Consumer confidence is up 10% for the second month in a row, according to the Conference Board's May Consumer Confidence report released today.
After a 12.2% drop in March, the newest numbers solidify April's 10% gains. At an index rating of 76.2, analysts' expectations were exceeded by 4.7 points, but confidence still remains well below the index's 1985 100-point benchmark.
"Consumer Confidence posted another gain this month and is now at a five-year high," said Conference Board Director of Economic Indicators Lynn Franco in a statement today. "Consumers' assessment of current business and labor-market conditions was more positive and they were considerably more upbeat about future economic and job prospects. Back-to-back monthly gains suggest that consumer confidence is on the mend and may be regaining the traction it lost due to the fiscal cliff, payroll-tax hike, and sequester."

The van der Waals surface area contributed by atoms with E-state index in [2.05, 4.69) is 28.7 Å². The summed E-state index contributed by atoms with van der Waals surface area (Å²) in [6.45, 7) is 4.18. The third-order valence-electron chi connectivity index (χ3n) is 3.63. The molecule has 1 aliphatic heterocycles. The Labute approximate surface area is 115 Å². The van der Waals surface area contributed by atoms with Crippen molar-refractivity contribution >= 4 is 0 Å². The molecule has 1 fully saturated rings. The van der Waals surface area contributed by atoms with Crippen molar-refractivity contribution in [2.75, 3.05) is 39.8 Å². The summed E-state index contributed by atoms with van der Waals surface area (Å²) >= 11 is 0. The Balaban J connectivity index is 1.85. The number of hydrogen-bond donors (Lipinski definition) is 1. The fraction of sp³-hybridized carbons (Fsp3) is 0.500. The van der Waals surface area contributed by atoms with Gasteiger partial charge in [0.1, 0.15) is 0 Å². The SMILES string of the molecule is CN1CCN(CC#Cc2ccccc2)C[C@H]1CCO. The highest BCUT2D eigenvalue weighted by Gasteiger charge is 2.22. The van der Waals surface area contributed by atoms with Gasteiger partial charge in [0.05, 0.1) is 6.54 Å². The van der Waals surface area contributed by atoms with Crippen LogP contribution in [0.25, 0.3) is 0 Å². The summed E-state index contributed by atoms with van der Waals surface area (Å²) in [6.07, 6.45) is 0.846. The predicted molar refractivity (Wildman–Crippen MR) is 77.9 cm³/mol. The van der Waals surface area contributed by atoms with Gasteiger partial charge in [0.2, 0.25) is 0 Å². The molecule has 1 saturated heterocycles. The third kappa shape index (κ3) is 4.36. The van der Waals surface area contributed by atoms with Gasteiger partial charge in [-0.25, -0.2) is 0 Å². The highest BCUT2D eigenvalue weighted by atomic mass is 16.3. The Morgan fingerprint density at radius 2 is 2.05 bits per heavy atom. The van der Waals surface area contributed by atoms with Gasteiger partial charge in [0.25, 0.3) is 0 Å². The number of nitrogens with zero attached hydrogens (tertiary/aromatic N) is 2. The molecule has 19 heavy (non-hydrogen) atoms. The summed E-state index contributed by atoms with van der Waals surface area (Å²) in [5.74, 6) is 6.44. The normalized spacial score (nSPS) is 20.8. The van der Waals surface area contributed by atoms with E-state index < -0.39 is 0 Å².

The index is comprised of responses from a random sample of consumers and, in this latest report, respondents were more optimistic on (almost) every economic indicator. 18.8% of those surveyed believe business conditions are good, up 1.3 percentage points from April. Likewise, 10.8% believe jobs are plentiful (up from 9.7%) and 19.2% (up from 17.2%) expect business conditions to improve over the next six months.
Income predictions provided a mixed picture, with fewer respondents expecting their income to rise (down 0.2 percentage points to 16.6%), although those expecting their incomes to drop also fell 0.6 points to 15.3%.
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